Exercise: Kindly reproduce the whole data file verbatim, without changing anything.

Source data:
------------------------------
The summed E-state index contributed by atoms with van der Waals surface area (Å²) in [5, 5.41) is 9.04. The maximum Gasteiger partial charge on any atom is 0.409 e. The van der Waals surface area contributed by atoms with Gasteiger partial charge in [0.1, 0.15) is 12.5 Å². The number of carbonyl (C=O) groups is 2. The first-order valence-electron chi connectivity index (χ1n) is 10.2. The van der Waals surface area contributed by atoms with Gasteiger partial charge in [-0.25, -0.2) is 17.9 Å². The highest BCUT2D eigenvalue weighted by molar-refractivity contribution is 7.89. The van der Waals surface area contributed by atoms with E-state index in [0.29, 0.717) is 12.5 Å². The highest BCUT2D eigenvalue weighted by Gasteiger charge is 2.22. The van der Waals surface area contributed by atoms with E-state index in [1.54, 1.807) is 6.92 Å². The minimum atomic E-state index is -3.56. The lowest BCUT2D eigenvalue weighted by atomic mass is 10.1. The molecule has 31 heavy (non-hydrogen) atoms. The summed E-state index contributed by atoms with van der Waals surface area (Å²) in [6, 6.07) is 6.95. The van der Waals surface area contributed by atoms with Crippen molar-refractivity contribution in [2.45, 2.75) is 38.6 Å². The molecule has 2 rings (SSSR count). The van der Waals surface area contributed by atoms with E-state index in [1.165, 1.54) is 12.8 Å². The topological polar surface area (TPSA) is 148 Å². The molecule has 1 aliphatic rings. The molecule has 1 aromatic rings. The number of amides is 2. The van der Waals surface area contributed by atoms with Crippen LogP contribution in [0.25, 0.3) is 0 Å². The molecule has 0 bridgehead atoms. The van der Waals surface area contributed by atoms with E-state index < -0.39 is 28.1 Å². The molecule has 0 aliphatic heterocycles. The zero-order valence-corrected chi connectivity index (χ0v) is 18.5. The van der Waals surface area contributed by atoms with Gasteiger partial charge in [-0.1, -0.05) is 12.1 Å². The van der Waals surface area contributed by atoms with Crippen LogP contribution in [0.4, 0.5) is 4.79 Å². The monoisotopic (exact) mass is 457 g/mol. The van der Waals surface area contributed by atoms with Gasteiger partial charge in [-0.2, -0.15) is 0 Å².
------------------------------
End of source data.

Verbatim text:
The summed E-state index contributed by atoms with van der Waals surface area (Å²) in [5, 5.41) is 9.04. The maximum Gasteiger partial charge on any atom is 0.409 e. The van der Waals surface area contributed by atoms with Gasteiger partial charge in [0.1, 0.15) is 12.5 Å². The number of carbonyl (C=O) groups is 2. The first-order valence-electron chi connectivity index (χ1n) is 10.2. The van der Waals surface area contributed by atoms with Gasteiger partial charge in [-0.25, -0.2) is 17.9 Å². The highest BCUT2D eigenvalue weighted by molar-refractivity contribution is 7.89. The van der Waals surface area contributed by atoms with E-state index in [0.29, 0.717) is 12.5 Å². The highest BCUT2D eigenvalue weighted by Gasteiger charge is 2.22. The van der Waals surface area contributed by atoms with E-state index in [1.54, 1.807) is 6.92 Å². The minimum atomic E-state index is -3.56. The lowest BCUT2D eigenvalue weighted by atomic mass is 10.1. The molecule has 31 heavy (non-hydrogen) atoms. The summed E-state index contributed by atoms with van der Waals surface area (Å²) in [6, 6.07) is 6.95. The van der Waals surface area contributed by atoms with Crippen molar-refractivity contribution in [2.45, 2.75) is 38.6 Å². The molecule has 2 rings (SSSR count). The van der Waals surface area contributed by atoms with E-state index in [1.165, 1.54) is 12.8 Å². The topological polar surface area (TPSA) is 148 Å². The molecule has 1 aliphatic rings. The molecule has 1 aromatic rings. The number of amides is 2. The van der Waals surface area contributed by atoms with Crippen LogP contribution in [0.25, 0.3) is 0 Å². The molecule has 0 bridgehead atoms. The van der Waals surface area contributed by atoms with E-state index < -0.39 is 28.1 Å². The molecule has 0 aliphatic heterocycles. The zero-order valence-corrected chi connectivity index (χ0v) is 18.5. The van der Waals surface area contributed by atoms with Gasteiger partial charge in [-0.1, -0.05) is 12.1 Å². The van der Waals surface area contributed by atoms with Crippen LogP contribution in [0.4, 0.5) is 4.79 Å². The monoisotopic (exact) mass is 457 g/mol. The van der Waals surface area contributed by atoms with Gasteiger partial charge in [-0.2, -0.15) is 0 Å².